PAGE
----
Diagnostic calibration and cross-catchment transferability of a simple process-consistent hydrologic model

Tyler Smith, Kaitlin Hayes, Lucy Marshall, Brian McGlynn, Kelsey Jencso

Research output: Contribution to journalArticlepeer-review

9 Scopus citations


The transferability of hydrologic models is of ever increasing importance for making improved hydrologic predictions and testing hypothesized hydrologic drivers. Here, we present an investigation into the variability and transferability of the recently introduced catchment connectivity model (Smith et al.,). The catchment connectivity model was developed following extensive experimental observations identifying the key drivers of streamflow in the Tenderfoot Creek Experimental Forest (Jencso et al., Jencso et al.,), with the goal of creating a simple model consistent with internal observations of catchment hydrologic connectivity patterns. The model was applied across seven catchments located within Tenderfoot Creek Experimental Forest to investigate spatial variability and transferability of model performance and parameterization. The results demonstrated that the model resulted in historically good fits (based on previous studies at the sites) to both the hydrograph and internal water table dynamics (corroborated with experimental observations). The impact of a priori parameter limits was also examined. It was observed that enforcing field-based limits on model parameters resulted in slight reductions to streamflow hydrograph fits, but significant improvements to model process fidelity (as hydrologic connectivity), as well as moderate improvement in the transferability of model parameterizations from one catchment to the next.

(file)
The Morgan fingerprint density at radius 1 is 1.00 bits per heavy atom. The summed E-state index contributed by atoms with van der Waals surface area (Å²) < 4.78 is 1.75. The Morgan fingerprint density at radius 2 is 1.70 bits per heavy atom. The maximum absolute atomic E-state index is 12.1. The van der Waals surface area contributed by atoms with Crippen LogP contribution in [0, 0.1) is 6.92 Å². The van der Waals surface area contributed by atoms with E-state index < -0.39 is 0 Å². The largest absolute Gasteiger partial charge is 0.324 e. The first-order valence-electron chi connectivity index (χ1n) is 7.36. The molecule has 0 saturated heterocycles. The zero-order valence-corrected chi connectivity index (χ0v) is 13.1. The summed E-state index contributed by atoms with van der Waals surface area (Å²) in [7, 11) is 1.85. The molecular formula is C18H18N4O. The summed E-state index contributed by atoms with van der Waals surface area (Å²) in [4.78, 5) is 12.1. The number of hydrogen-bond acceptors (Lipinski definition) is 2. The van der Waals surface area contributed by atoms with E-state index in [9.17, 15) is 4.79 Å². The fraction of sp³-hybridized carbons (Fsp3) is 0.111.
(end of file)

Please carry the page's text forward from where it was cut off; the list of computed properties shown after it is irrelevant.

Original languageEnglish
Pages (from-to)5027-5038
Number of pages12
JournalHydrological Processes
Issue number26
StatePublished - Dec 30 2016


  • calibration
  • catchment
  • connectivity
  • model
  • regional
  • transferability


Dive into the research topics of 'Diagnostic calibration and cross-catchment transferability of a simple process-consistent hydrologic model'. Together they form a unique fingerprint.

Cite this